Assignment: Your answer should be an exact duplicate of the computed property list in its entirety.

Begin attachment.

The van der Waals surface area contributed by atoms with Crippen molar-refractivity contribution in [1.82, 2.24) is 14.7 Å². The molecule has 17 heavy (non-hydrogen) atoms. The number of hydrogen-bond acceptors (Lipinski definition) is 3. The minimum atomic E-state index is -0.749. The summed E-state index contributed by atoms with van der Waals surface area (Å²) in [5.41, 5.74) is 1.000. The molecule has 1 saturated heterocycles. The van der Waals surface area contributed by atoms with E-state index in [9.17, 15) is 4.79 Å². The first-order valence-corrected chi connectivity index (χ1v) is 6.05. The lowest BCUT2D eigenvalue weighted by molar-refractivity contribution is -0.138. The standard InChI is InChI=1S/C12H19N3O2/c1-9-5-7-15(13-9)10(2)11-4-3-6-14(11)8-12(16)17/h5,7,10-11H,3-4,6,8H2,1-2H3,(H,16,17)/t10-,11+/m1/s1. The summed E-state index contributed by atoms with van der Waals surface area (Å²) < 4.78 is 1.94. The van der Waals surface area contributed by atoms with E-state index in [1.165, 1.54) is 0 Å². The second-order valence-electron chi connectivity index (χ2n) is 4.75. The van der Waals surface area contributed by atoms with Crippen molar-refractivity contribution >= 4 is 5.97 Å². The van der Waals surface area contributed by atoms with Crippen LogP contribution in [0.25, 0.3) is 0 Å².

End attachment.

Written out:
The van der Waals surface area contributed by atoms with Crippen molar-refractivity contribution in [1.82, 2.24) is 14.7 Å². The molecule has 17 heavy (non-hydrogen) atoms. The number of hydrogen-bond acceptors (Lipinski definition) is 3. The minimum atomic E-state index is -0.749. The summed E-state index contributed by atoms with van der Waals surface area (Å²) in [5.41, 5.74) is 1.000. The molecule has 1 saturated heterocycles. The van der Waals surface area contributed by atoms with E-state index in [9.17, 15) is 4.79 Å². The first-order valence-corrected chi connectivity index (χ1v) is 6.05. The lowest BCUT2D eigenvalue weighted by molar-refractivity contribution is -0.138. The standard InChI is InChI=1S/C12H19N3O2/c1-9-5-7-15(13-9)10(2)11-4-3-6-14(11)8-12(16)17/h5,7,10-11H,3-4,6,8H2,1-2H3,(H,16,17)/t10-,11+/m1/s1. The summed E-state index contributed by atoms with van der Waals surface area (Å²) < 4.78 is 1.94. The van der Waals surface area contributed by atoms with E-state index in [1.165, 1.54) is 0 Å². The second-order valence-electron chi connectivity index (χ2n) is 4.75. The van der Waals surface area contributed by atoms with Crippen molar-refractivity contribution >= 4 is 5.97 Å². The van der Waals surface area contributed by atoms with Crippen LogP contribution in [0.25, 0.3) is 0 Å².